Suppose we are given an ensemble of systems which are believed to contain coherent superposition of the metric. How would we confirm this?

Well, in order to verify that an arbitrary system is in a coherent superposition, which is always relative to a preferred basis, it’s well known that we need to make measurements with respect to (at least?) two non-commuting bases. If we can make measurement *M* we expect it to be possible to make measurement *M*` = *RM* for some symmetry *R*.

I consider essentially two types of Hilbert spaces: the infinite-dimensional space associated with position, and the finite-dimensional space associated with spin. They have a very different relationship with the fundamental symmetries of spacetime.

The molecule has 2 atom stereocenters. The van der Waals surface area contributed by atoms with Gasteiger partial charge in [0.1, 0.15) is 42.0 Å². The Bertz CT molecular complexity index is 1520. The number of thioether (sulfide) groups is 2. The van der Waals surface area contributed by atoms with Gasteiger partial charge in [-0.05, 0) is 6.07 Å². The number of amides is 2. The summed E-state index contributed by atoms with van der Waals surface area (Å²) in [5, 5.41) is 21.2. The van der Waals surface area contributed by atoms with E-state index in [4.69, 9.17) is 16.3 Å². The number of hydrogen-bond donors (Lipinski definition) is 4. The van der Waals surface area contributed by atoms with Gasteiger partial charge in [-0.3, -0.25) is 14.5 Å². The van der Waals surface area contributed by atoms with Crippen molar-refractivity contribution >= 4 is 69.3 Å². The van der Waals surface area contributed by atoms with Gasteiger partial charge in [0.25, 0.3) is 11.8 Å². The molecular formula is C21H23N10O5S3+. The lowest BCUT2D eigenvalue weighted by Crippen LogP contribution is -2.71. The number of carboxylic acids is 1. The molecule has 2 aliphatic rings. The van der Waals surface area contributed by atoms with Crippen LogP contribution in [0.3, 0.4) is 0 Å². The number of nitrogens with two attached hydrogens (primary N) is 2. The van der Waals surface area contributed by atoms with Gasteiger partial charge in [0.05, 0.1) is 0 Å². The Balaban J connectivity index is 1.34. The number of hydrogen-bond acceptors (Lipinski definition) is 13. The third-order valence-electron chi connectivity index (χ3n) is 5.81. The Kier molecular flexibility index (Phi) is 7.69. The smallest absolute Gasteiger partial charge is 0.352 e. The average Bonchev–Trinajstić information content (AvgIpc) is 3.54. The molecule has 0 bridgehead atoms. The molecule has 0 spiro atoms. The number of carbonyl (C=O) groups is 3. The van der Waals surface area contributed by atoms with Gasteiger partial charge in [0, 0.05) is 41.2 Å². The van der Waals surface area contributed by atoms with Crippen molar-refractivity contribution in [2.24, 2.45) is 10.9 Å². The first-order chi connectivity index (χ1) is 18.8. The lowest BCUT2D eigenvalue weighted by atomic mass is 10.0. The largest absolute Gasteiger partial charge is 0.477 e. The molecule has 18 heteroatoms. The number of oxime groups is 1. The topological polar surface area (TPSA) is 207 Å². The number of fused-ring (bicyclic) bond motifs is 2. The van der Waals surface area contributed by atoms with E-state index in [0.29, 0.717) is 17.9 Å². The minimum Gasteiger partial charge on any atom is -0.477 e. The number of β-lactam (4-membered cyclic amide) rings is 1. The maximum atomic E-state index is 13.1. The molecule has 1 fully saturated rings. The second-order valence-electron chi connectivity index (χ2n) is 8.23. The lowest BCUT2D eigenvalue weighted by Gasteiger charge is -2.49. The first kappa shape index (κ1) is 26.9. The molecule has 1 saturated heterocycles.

For spin, an arbitrary rotation in space is represented by a unitary which can produce proper superpositions. Rotating 90 degrees about the y axis takes a z-up eigenstate to an equal superposition of z-up and z-down. The rotation takes one basis to another with which it does not commute.

In contrast, for position, the unitary representing spatial translation is essentially just a permutation on the space of position eigenstates. It does not produce superpositions from non-superpositions with respect to this basis.

You might think things are different when you consider more realistic measurements with respect to the over-complete basis of wavepackets.… [continue reading]